The fabricator acknowledged that DFM “did [not] do anything at all” to cause Capone to cancel the contract. Less than a week later, Capone Iron entered into a subcontract for $109,200 with Bel–Lin Corporation to perform the erector work for the project. Capone testified that it did not “make commercial sense” to take a higher bid, but that the increased cost was paid by the general contractor.
Despite the narrow prism of liability available to the plaintiffs as a result of our holding in ASE I and the district court's jury instructions, we have viewed the record as a whole and hold that there was sufficient evidence to justify the jury's findings. After the plaintiffs entered into a subcontract with each fabricator at each site, Local 7 targeted the mid-size to larger project in order to seize the work from the prominent nonunion erectors. While Local 7 had pressured fabricators before, on these four occasions the fabricators responded (albeit reluctantly) to the site troubles by agreeing to cancel Ajax's and DFM's subcontracts and to hire replacement union signatories. None of the fabricators took this action for otherwise legitimate business reasons, such as saving money or saving the job site from deficient or untimely performance by Ajax or DFM. In fact, the replacement subcontracts cost more than the cancelled ones, sometimes significantly so. And, on each occasion, the fabricator took the counterintuitive action almost immediately after the union had stirred up trouble on the site, and in the midst of kickoff, when any potential work delays threaten to be a particularly expensive proposition. The jury rationally could have seen these circumstances as signifying a tacit agreement, attributable to the coercion itself, between each fabricator and Local 7 for a specific course of action: oust the targeted nonunion erector and hire a union signatory replacement for the benefit of Local 7 in order to vitiate union obstacles that had been causing project interference. See N.L.R.B. v. Int'l Broth. of Teamsters, Local 251, 691 F.3d 49, 57 (1st Cir.2012) (determining whether an arrangement comprises an illegal § 8(e) agreement through a “holistic” inquiry into all surrounding circumstances).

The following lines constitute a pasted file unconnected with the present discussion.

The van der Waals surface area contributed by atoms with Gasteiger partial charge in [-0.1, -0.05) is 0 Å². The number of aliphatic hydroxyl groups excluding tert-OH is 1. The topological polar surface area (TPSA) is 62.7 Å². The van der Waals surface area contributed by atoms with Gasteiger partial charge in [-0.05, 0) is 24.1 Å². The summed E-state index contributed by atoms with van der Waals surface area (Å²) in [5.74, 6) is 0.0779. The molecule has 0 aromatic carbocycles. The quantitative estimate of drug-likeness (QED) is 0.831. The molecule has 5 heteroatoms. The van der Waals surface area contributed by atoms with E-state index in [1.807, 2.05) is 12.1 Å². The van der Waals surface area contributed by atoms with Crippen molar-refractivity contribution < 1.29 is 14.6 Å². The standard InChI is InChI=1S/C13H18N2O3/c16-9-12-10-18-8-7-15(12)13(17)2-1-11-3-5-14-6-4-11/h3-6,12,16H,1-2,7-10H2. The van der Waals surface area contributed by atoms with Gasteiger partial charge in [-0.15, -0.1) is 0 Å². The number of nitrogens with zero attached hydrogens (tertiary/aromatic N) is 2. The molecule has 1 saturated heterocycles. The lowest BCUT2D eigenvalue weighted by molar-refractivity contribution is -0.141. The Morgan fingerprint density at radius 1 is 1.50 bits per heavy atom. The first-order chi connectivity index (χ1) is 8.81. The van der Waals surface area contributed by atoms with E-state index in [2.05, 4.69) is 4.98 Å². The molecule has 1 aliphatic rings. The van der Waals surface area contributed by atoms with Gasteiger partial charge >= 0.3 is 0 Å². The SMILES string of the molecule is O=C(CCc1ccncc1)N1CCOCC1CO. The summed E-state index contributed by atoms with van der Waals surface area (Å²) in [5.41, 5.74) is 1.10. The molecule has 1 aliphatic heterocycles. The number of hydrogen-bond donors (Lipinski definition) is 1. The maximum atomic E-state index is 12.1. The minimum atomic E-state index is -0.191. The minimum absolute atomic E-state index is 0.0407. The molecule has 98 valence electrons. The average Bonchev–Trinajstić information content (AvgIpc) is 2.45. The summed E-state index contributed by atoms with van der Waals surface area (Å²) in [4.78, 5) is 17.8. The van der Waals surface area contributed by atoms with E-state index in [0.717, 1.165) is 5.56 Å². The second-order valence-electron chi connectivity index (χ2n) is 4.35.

Local 7 protests this reading of the record and contends that it was the general contractors or owners, rather than Local 7, who sought and secured agreements with each fabricator to cease doing business with either Ajax or DFM at the four construction projects. No doubt there is evidence in the record that would also support a jury finding that the fabricators principally acted at the behest of the site owners and general contractors. And perhaps we, sitting as a factfinder in the first instance, might have come to the same conclusion that Local 7 implores us to arrive at on appeal. But that is not our job.
Here, the evidence is quite sufficient to infer that Local 7 took a multi-pronged approach and applied pressure at multiple points to achieve the maximum intended effect. The fact that direct evidence may show that pressure was applied to one party does not somehow negate circumstantial evidence that shows that pressure was applied to another party. The task of weighing these pressures and considering whether these facts, in the aggregate, satisfied the jury instructions provided by the court falls within the province of the jury, and we will only upset that determination if no reasonable jury could have arrived at the same conclusion.